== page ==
ReplyDelete
    Replies
    1. Increased drinking definitely means something. Yes, I'd run urinalysis and another blood panel as a start.

      Delete
  45. Hi I have a collie dog girl she is 6 she lost her owner in January this year and we lost our other collie in August just lately she is drinking a lot more and wonders off in the night for a drink two or three times and has gone really fussy with what she eats is this a sign of diabetes

    ReplyDelete
    Replies
    1. Diabetes is one of the things that could cause increased drinking; along with other symptoms. The best way to find out is to see your vet and have them run some tests to figure out what is behind this.

      Delete
  46. My Springer Spaniel is 7 years old and she has had an auto immune disease for the last 4 years requiring her to have a low dosage of steroids daily. I have noticed that she is drinking a lot at the moment far more than usual. Is this normal. I worry that her illness might be affecting her kidney function

    ReplyDelete
    Replies
    1. Typically, steroids would cause increased drinking. Because it's a low dose, though, and she had it for a long time? (I assume this symptom is new?) I'd definitely have urinalysis and blood work done to see what is going on.

      Delete
  47. My dog was having this issue and we also noticed his urge to frequently urinate without producing much. We took him to vet to find out he had gallstones. With surgery they were removed but if we had waiting they were not the kind he would've have been able to pass on his own. Please make sure you dont wait, take your dog to the vet to get the right diagnosis without speculating.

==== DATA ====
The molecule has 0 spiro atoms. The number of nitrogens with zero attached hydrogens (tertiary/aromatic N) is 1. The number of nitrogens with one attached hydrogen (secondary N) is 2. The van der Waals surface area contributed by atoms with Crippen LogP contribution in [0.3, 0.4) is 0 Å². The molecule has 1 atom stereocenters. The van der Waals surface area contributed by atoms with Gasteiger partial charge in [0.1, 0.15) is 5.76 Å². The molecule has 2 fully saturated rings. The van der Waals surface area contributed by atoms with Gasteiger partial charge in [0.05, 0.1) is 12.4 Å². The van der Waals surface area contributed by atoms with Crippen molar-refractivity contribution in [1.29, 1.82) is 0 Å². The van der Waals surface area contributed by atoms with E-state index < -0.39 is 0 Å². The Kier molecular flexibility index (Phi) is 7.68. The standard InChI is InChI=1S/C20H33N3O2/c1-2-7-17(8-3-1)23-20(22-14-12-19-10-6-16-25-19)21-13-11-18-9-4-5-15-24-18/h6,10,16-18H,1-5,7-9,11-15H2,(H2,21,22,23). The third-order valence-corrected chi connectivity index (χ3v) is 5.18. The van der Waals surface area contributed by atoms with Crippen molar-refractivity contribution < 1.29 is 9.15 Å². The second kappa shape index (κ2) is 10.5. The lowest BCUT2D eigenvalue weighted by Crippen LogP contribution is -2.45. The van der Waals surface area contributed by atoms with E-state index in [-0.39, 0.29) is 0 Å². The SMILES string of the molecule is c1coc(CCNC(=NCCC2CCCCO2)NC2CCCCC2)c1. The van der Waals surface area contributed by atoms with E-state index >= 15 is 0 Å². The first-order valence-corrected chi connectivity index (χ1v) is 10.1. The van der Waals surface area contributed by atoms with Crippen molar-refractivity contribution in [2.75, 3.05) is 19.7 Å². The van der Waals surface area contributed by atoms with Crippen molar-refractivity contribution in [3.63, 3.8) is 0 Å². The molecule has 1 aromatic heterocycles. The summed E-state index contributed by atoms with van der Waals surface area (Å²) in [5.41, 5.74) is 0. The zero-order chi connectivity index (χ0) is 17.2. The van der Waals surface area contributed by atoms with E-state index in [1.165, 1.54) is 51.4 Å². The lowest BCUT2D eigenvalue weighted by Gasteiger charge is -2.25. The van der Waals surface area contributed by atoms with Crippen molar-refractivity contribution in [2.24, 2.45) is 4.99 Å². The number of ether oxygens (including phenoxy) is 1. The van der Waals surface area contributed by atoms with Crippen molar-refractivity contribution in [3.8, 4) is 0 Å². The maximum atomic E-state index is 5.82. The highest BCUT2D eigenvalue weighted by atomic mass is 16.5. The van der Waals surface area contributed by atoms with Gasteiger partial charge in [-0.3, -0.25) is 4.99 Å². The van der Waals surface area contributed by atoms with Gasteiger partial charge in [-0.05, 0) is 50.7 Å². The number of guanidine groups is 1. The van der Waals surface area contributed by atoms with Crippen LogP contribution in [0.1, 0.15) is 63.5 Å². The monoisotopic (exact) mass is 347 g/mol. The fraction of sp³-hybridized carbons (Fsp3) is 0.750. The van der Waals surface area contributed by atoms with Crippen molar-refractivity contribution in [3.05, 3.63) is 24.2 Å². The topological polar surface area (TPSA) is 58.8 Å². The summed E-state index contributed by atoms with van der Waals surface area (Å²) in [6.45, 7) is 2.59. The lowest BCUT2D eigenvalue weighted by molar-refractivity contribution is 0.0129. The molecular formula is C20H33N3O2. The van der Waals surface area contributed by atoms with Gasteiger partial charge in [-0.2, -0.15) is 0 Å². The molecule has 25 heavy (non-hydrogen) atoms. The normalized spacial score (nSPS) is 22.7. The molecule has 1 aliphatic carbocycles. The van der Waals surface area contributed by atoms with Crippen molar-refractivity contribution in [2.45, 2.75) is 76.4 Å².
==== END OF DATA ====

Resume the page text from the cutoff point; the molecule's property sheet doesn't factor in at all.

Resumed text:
ReplyDelete
    Replies
    1. Thank you for your note. Glad your baby is ok now. Yes, it's important to pay attention to symptoms. And as one of my veterinary friends says, "if you see something, do something."

      Delete
  48. My 5 yr old boxer had 3 mast cell tumors removed a year ago. The oncologist recommended chemo protocol for the remainder of his life. He alternated between vinblastine and ccnu every other month. She also has him take pepcid ac as well as benadryl (100mg daily). 4-5 months later she said he was in full remission but suggested to continue the protocol as a preventative measure. Towards the end of august he began leaking urine in his sleep. We had a urinalysis done and it all checked out okay so our vet prescribed Prion for a month. Not sure if it was the pills, but he seemed to be back to normal. However last week, he started drinking excessive amounts of water and having more leakage problems every time he slept for a long period of time. He doesn't seem to be lethargic but two days ago he lost his appetite. He will eat eventually but not like he used too. But will always drink water and eat snow. We had blood work done on Monday and another urinalysis and everything came back normal. Yesterday he had a test for cushings disease and the doctor said it was borderline but not that bad. We are going in tomorrow to possibly have an ultra sound done. This is so frustrating. Any thoughts?